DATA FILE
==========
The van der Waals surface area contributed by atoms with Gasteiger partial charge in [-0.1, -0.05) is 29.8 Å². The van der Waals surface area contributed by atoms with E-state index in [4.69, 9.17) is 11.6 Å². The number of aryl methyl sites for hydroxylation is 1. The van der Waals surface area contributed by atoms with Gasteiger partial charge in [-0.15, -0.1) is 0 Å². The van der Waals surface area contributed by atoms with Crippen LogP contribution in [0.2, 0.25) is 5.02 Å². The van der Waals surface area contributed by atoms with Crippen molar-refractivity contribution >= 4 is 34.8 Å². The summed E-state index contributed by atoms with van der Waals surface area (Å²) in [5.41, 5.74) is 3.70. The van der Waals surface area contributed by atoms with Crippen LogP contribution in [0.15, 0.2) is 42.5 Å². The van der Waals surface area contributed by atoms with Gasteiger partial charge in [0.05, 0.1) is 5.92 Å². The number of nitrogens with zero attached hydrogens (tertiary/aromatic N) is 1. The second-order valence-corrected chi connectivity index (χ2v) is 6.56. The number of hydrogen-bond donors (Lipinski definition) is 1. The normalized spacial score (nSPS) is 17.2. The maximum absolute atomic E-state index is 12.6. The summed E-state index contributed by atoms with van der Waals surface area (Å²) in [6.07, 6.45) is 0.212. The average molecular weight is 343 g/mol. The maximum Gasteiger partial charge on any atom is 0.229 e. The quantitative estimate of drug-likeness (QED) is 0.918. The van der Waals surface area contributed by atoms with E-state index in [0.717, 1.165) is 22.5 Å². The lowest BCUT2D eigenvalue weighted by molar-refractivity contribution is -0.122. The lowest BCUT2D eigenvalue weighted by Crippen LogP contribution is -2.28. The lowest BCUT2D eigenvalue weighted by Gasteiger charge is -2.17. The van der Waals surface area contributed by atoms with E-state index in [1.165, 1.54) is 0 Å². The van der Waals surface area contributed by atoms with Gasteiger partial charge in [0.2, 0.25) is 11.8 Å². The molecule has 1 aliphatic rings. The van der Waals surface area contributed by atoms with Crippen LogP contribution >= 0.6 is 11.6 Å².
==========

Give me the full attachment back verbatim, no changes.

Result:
The van der Waals surface area contributed by atoms with Gasteiger partial charge in [-0.1, -0.05) is 29.8 Å². The van der Waals surface area contributed by atoms with E-state index in [4.69, 9.17) is 11.6 Å². The number of aryl methyl sites for hydroxylation is 1. The van der Waals surface area contributed by atoms with Gasteiger partial charge in [-0.15, -0.1) is 0 Å². The van der Waals surface area contributed by atoms with Crippen LogP contribution in [0.2, 0.25) is 5.02 Å². The van der Waals surface area contributed by atoms with Crippen molar-refractivity contribution >= 4 is 34.8 Å². The summed E-state index contributed by atoms with van der Waals surface area (Å²) in [5.41, 5.74) is 3.70. The van der Waals surface area contributed by atoms with Crippen LogP contribution in [0.15, 0.2) is 42.5 Å². The van der Waals surface area contributed by atoms with Gasteiger partial charge in [0.05, 0.1) is 5.92 Å². The number of nitrogens with zero attached hydrogens (tertiary/aromatic N) is 1. The second-order valence-corrected chi connectivity index (χ2v) is 6.56. The number of hydrogen-bond donors (Lipinski definition) is 1. The normalized spacial score (nSPS) is 17.2. The maximum absolute atomic E-state index is 12.6. The summed E-state index contributed by atoms with van der Waals surface area (Å²) in [6.07, 6.45) is 0.212. The average molecular weight is 343 g/mol. The maximum Gasteiger partial charge on any atom is 0.229 e. The quantitative estimate of drug-likeness (QED) is 0.918. The van der Waals surface area contributed by atoms with E-state index in [0.717, 1.165) is 22.5 Å². The lowest BCUT2D eigenvalue weighted by molar-refractivity contribution is -0.122. The lowest BCUT2D eigenvalue weighted by Crippen LogP contribution is -2.28. The lowest BCUT2D eigenvalue weighted by Gasteiger charge is -2.17. The van der Waals surface area contributed by atoms with E-state index in [1.165, 1.54) is 0 Å². The van der Waals surface area contributed by atoms with Gasteiger partial charge in [0.2, 0.25) is 11.8 Å². The molecule has 1 aliphatic rings. The van der Waals surface area contributed by atoms with Crippen LogP contribution >= 0.6 is 11.6 Å².